The Crushing Yoke of a Deconstructionist Pastor

The Crushing Yoke of a Deconstructionist Pastor

Alexander Lang sees himself not as a an undershepherd called to comfort his sheep with the message of Christ crucified but as a Christendom-scented psychologist charged with fixing his patients. For pastors, the compassion fatigue problem is easy to solve. Yes, it can be exhausting to carry the sorrows of your people. But that exhaustion fades with every word of Scripture reminding me that I don’t have to keep that weight. I get to transfer it into the pierced hands of Christ whenever I point my sheep to their Good Shepherd who has killed their every sin and promised to dry their every tear. Lang doesn’t want to hand that load over to Jesus. No wonder he’s exhausted.

In a recent post on his blog, Alexander Lang wrote a detailed explanation for why he chose to step down as pastor of First Presbyterian Church in Arlington Heights, Ill. Like so many other modern pastors, Lang laments, he could no longer endure the typical shepherd-sapping burdens of the ministry, burdens such as “the immense stress of the job” and “feeling lonely and isolated.”

Initially, many of the personal challenges Lang describes lined up with my own experiences as a parish pastor for 15 years. However, the more Lang described these particular challenges, the less convinced I was that we were sharing the same afflictions. I know what it’s like to feel momentarily exhausted at the end of the day after praying with a member in his darkest hour. I don’t know what it’s like to feel as though I have nowhere to unload the weight of my parishioner’s burdens. While I’ve been frustrated by the unclear desires or unreasonable demands of idiosyncratic members, I’ve never felt as though my “boss” is “every person who walks through the door of [my] community.” I only worry about one boss, the Triune God.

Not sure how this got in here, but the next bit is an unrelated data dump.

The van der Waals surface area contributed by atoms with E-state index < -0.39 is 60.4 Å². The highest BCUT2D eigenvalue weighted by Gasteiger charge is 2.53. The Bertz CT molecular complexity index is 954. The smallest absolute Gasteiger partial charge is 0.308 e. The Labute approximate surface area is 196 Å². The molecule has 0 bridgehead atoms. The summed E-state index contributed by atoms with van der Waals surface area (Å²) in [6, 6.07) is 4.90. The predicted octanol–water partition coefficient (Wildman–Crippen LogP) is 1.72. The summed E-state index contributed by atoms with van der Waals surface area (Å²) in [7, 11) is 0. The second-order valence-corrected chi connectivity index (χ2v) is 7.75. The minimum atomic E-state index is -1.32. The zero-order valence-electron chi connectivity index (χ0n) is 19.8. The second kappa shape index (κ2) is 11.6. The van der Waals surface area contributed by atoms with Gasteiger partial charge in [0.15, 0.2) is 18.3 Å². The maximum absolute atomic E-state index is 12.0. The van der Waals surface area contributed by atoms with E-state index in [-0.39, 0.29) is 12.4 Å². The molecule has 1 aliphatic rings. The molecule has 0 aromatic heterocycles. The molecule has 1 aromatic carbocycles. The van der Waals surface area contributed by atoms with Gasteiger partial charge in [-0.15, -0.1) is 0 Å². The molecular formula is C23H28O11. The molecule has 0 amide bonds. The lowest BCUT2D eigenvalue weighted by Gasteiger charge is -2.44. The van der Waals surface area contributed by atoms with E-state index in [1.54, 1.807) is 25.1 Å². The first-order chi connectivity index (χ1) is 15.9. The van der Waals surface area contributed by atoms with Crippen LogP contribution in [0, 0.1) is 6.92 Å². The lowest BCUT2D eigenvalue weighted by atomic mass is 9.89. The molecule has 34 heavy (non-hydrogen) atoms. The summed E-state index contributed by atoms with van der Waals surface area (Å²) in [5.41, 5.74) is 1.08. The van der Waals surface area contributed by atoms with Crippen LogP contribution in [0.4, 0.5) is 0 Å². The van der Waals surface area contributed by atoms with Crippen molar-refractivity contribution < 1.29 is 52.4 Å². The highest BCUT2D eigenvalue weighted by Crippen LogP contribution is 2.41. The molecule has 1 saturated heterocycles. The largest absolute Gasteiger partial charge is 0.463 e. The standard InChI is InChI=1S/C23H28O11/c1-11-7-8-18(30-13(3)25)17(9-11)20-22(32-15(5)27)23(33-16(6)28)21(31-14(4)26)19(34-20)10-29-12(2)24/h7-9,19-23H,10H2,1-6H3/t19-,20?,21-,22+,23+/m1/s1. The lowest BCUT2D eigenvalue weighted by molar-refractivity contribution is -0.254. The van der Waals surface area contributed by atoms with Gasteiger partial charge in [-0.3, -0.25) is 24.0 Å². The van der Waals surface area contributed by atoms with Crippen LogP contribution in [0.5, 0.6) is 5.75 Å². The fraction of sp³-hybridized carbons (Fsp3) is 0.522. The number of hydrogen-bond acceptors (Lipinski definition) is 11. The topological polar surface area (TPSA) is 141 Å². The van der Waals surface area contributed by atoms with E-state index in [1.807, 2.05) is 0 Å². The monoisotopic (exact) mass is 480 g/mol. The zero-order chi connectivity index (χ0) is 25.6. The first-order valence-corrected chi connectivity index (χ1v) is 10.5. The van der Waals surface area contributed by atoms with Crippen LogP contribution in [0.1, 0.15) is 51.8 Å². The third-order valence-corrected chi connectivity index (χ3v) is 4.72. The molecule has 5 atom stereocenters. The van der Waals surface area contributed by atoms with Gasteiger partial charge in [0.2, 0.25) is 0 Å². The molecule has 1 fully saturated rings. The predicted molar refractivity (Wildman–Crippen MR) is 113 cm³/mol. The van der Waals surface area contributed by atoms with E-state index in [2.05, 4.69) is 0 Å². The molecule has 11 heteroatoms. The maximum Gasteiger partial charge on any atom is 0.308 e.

Why have our experiences been so different? I don’t think it’s because I’m a better pastor than Lang. I think it’s because I’m a pastor and he is something else entirely. Read through Lang’s essay and you’ll notice he doesn’t mention Jesus a single time. Look at his website’s “about” page and you’ll see this is hardly an oversight. “Restorative Faith is a progressive Christian movement designed to rescue the Christian faith from antiquated doctrine and recast Christianity in a new light,” he tells us. “We are here to break down the Christian faith one piece at a time so we can rebuild it into something that is actually worth believing.”

The stated aim of his deconstructionist charge makes it easy to pinpoint why Lang found the pastoral ministry so much more exhausting than I do.

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